Fifty years ago, Stage Door Johnny (by Prince John) saved us from having an asterisk-laden Triple Crown. In the Kentucky Derby five weeks earlier, Peter Fuller’s highly talented gray colt Dancer’s Image (Native Dancer) had defeated Calumet’s Forward Pass (On-and-On), then had been disqualified due to the presence of a metabolite of bute in the gray’s system.

Between the Derby and Belmont Stakes, Forward Pass had won the Preakness, and Fuller had decided to contest the disqualification from the Derby. To compound the situation, Dancer’s Image was retired after the Preakness with a sore ankle, and Forward Pass was the even-money favorite for the Belmont Stakes.

So, would Forward Pass win the Triple Crown if he won the Belmont? Well, that would depend on the courts. If there was a reversal of the initial ruling, Dancer’s Image would keep the Derby, and there could be no Triple Crown. How aggravating.

In the Belmont Stakes, Greentree Stable’s Stage Door Johnny saved the sport years of hand-wringing by catching Forward Pass at the eighth pole and winning by a length and a half. When the legal wrangling over the Derby ended several years later, few people, aside from the principals, cared.

Stage Door Johnny went unbeaten in his two final races, and he was named champion of the division in the Daily Racing Form and the Thoroughbred Racing Association polls. Prince John, the colt’s sire, was generally recognized as the second-best stallion son of the famed sire Princequillo at stud behind only Horse of the Year Round Table.

Both were high-quality sons of that important classic sire Princequillo and sired numerous stakes winners; they have lived on to the present, however, primarily through their daughters.

Forward Pass was named champion of the 1968 3-year-old division in the Turf and Sport Digest poll, and he was the only classic winner or champion by his sire. On-and-On wasn’t even the third- or fourth-best son of his sire, the great Nasrullah, who had been the dominant sire in America from the mid-1950s to the early 1960s. From that point, Nasrullah’s own stock had aged out of the racing pool (because Nasrullah died in 1959), and his most important stallion son, Bold Ruler, had taken his position as leading national sire, a distinction which he earned eight times.

The other sire in the Triple Crown saga 50 years ago was Native Dancer. Despite siring some good horses, Dancer’s Image wasn’t a world-changing influence for the breed. Another son of Native Dancer, however, was beginning a major rise to success.

Ranked at the top of the Experimental Free Handicap and named champion of his division by Turf and Sport Digest, Raise a Native was unbeaten at 2, his only season to race. Retired to stud at Spendthrift Farm, Raise a Native had his first crop of 3-year-olds in 1968. Among them was Exclusive Native, winner of the 1968 Arlington Classic, was a talented chestnut colt bred and raced by Harbor View Farm.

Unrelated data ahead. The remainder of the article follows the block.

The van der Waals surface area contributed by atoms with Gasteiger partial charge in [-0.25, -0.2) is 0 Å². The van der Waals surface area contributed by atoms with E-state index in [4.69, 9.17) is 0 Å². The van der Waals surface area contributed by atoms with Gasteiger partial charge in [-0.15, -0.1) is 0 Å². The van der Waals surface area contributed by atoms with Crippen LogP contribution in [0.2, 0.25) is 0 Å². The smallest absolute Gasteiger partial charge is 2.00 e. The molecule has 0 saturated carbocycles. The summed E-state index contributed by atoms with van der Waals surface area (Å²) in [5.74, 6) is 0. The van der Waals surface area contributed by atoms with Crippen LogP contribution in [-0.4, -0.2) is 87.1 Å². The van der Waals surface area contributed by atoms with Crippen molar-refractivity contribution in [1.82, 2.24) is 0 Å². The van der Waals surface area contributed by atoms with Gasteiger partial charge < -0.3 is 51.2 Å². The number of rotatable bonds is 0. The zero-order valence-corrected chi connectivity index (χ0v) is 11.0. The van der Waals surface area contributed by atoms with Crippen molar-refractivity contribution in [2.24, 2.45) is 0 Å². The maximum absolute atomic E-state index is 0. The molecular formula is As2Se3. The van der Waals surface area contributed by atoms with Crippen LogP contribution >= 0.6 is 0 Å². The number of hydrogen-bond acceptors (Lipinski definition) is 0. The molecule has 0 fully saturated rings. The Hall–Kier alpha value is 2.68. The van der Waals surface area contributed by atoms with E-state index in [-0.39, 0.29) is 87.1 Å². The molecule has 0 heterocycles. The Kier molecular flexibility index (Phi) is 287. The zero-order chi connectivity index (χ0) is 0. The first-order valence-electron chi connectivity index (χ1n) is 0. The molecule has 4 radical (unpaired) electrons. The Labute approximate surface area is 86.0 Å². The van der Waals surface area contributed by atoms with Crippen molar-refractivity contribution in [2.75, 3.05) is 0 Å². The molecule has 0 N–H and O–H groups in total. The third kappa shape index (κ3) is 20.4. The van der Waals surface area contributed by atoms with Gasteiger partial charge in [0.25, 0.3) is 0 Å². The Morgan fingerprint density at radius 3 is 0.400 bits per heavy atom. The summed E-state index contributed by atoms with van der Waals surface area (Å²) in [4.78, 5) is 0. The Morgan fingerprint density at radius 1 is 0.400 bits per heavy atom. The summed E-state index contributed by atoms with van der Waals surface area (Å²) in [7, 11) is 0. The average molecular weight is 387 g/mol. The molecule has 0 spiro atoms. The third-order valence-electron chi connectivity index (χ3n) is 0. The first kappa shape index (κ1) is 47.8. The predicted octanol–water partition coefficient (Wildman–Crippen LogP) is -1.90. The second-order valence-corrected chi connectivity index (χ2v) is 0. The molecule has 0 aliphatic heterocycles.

Raise a Native’s second crop included Kentucky Derby and Preakness winner Majestic Prince, and nine years later, Raise a Native’s son Alydar ran second in each of the Triple Crown races. The winner of the 1979 Triple Crown was Exclusive Native’s son Affirmed.

An exact contemporary of Raise a Native, both foaled in 1961, was a crop behind the chestnut son of Native Dancer. This was Northern Dancer, a son of the Nearco stallion Nearctic and out of the Native Dancer mare Natalma.

These two descendants of Native Dancer proceeded to turn the classic scene into their province by the late 1970s. Although Northern Dancer did not sire a single winner of a Triple Crown race in the States, his son Nijinsky became a Triple Crown winner in England, and Nijinsky and other sons of Northern Dancer became the greatest competitors for the American classics against the sons and grandsons of Raise a Native.

The greatest casualty in this wave of success from Northern Dancer and Raise a Native was the Bold Ruler–Nasrullah line of racers. The lines of Phalaris, however, from whom all these horses descend, tend to ebb and flow like tides of the ocean.

Over the last 20 years, the greatest rise in fortune has come to the Bold Ruler line through A.P. Indy and other stock by 1977 Triple Crown winner Seattle Slew. Part of this rise in prominence has come through 1973 Triple Crown winner Secretariat, the broodmare sire of A.P. Indy, Gone West (Mr. Prospector), and Storm Cat (Storm Bird).

On June 9, Justify gave Storm Cat’s male line (Northern Dancer branch of Nearco – Phalaris) its first Triple Crown in the U.S. That first success, however, was well supported by the sire lines responsible for the Triple Crown winners of the 1970s (Secretariat, Seattle Slew, Affirmed), as well as American Pharoah.

Two Triple Crown winners are from the Nasrullah–Bold Ruler branch of Nearco-Phalaris; two are from the Raise a Native – Native Dancer branch.

In his pedigree, Justify is inbred to Raise a Native’s son Mr. Prospector four times; Northern Dancer is there through Nijinsky (four times), Vice Regent, and Storm Bird, the male-line strand that goes to Justify. And Bold Ruler is present at least a half-dozen times, with Nasrullah showing up a half-dozen times more.

So the sire lines of yesterday are woven together in the Triple Crown winner of today. Will all these vital elements, energized by the important sire Scat Daddy, make up the leading sire of tomorrow?

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